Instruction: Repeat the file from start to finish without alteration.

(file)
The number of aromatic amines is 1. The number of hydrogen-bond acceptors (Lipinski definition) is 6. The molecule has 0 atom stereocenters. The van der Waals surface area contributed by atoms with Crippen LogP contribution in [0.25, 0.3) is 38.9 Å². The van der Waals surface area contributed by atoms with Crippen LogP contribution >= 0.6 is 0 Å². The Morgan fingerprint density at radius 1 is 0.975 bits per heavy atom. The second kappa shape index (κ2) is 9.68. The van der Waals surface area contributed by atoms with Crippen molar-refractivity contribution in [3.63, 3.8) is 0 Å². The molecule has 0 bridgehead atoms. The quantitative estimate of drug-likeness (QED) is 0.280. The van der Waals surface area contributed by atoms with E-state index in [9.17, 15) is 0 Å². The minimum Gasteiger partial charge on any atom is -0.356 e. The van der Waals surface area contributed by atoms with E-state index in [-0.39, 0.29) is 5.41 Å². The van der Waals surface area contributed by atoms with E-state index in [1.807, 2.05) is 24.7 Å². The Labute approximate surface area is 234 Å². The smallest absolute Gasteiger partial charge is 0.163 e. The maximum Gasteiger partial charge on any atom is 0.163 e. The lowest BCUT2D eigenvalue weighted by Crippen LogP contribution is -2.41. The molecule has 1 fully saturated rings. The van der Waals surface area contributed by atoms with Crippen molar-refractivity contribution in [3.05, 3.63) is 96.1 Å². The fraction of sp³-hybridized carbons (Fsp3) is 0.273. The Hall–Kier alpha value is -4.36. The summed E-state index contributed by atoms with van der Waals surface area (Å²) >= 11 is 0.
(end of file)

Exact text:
The number of aromatic amines is 1. The number of hydrogen-bond acceptors (Lipinski definition) is 6. The molecule has 0 atom stereocenters. The van der Waals surface area contributed by atoms with Crippen LogP contribution in [0.25, 0.3) is 38.9 Å². The van der Waals surface area contributed by atoms with Crippen LogP contribution >= 0.6 is 0 Å². The Morgan fingerprint density at radius 1 is 0.975 bits per heavy atom. The second kappa shape index (κ2) is 9.68. The van der Waals surface area contributed by atoms with Crippen molar-refractivity contribution in [3.63, 3.8) is 0 Å². The molecule has 0 bridgehead atoms. The quantitative estimate of drug-likeness (QED) is 0.280. The van der Waals surface area contributed by atoms with E-state index in [9.17, 15) is 0 Å². The minimum Gasteiger partial charge on any atom is -0.356 e. The van der Waals surface area contributed by atoms with E-state index in [-0.39, 0.29) is 5.41 Å². The van der Waals surface area contributed by atoms with E-state index in [1.807, 2.05) is 24.7 Å². The Labute approximate surface area is 234 Å². The smallest absolute Gasteiger partial charge is 0.163 e. The maximum Gasteiger partial charge on any atom is 0.163 e. The lowest BCUT2D eigenvalue weighted by Crippen LogP contribution is -2.41. The molecule has 1 fully saturated rings. The van der Waals surface area contributed by atoms with Crippen molar-refractivity contribution in [3.05, 3.63) is 96.1 Å². The fraction of sp³-hybridized carbons (Fsp3) is 0.273. The Hall–Kier alpha value is -4.36. The summed E-state index contributed by atoms with van der Waals surface area (Å²) >= 11 is 0.